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Old 31st August 2012, 04:25 AM   #27
ashok is offline ashok
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Quote:
Originally Posted by Charles Darwin View Post
My Tannoy Little Red Monitors have 4 terminals at the back from the factory.
I have come across people claiming vast improvements from just bi-wiring them. This came as a surprise to me since the extra pair of posts is internally NOT connected to anything!
I have a small Tannoy bookshelf speaker with bi-wireable connections and it IS connected separately to the woofer and tweeter through their own crossover.
Did you check if the crossover board has provision for conversion to a bi-wireable scheme ? If so I wonder why they would have not done it themselves !
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Old 31st August 2012, 11:18 AM   #28
Charles Darwin is offline Charles Darwin  United Kingdom
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Originally Posted by Davey View Post
Awesome!

When bi-wired the second set of non-connected speaker wires acted like antennas and picked up some soothing RFI and fed that back to interact with the feedback loop of the amplifier? Easily a vast improvement and audible change.

Dave.
The second set of binding posts is not connected to anything at all internally.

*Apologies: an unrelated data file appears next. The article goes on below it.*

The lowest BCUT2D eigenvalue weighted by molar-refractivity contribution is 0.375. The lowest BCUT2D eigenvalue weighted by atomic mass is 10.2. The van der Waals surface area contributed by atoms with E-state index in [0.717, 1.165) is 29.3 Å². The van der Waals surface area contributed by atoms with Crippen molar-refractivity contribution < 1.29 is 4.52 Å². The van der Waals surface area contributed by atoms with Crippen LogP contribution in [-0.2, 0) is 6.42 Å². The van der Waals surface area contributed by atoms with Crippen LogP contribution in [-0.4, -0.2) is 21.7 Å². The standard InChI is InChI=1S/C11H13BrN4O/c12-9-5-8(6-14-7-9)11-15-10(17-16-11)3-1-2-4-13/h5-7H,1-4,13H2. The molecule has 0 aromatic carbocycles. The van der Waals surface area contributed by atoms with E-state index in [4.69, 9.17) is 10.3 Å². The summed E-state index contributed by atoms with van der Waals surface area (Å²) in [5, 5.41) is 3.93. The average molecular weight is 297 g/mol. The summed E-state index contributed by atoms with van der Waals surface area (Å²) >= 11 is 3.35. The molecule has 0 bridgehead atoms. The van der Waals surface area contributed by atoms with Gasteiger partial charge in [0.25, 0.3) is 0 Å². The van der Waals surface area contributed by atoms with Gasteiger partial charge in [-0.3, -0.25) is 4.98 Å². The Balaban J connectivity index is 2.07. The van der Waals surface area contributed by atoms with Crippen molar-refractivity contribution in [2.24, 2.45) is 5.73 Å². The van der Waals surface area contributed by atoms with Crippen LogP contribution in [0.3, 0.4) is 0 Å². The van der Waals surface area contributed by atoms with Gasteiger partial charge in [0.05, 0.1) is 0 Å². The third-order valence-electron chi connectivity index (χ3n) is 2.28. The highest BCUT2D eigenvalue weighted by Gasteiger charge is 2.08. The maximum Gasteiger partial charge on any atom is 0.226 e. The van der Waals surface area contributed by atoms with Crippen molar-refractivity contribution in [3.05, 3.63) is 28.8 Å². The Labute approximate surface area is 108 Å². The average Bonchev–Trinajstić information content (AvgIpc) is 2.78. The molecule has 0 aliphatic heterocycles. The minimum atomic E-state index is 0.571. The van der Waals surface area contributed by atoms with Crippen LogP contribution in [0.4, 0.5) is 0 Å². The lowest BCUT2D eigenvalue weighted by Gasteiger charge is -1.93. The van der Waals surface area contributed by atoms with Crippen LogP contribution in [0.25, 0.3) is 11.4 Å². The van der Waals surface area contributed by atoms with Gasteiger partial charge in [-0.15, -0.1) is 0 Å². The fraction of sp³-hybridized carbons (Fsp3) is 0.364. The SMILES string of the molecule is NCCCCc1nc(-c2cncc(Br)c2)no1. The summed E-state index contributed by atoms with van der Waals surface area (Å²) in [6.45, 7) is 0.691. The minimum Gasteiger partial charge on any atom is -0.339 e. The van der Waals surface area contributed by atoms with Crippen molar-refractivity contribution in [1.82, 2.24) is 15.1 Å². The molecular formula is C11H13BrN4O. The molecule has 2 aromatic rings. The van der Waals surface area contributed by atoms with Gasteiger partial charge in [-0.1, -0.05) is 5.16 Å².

The set of speaker wires came separately in a little bag together with an allen key to remove the driver if you wanted to use the optional active xover Tannoy made. They were not fitted inside by the factory.
This is all very clearly described in the manual but if one bought them s/h sans manual it might look as if they would be bi-wirable.

Incidentally many moons ago I came across an article in which they assessed the benefits of bi-wiring using blind testing.
The result was that the only reason bi-wiring sounds marginally better is because it gets rid of those connecting plates one finds on bi-wirable binding posts not because of the extra cable run. The best results were achieved by using one run of good cable into the treble posts and then using short bits of the same cable as jumpers to the woofer posts.

Similarly Tannoy themselves found possible improvements when hard-wiring the xover rather than using pcbs as they did and by removing the acoustic control switches. Tannoy did just that when the Super Red Monitor series became the Super Gold Monitor series in '89. They replaced the switches with gold-plated pins.
These two things are the only difference between Super Reds and Super Golds. Visually they changed the baffle colour from walnut to black.
Drivers remained the same.

Later on (after '91) Tannoy bowed to market pressures and installed bi-wirable xovers.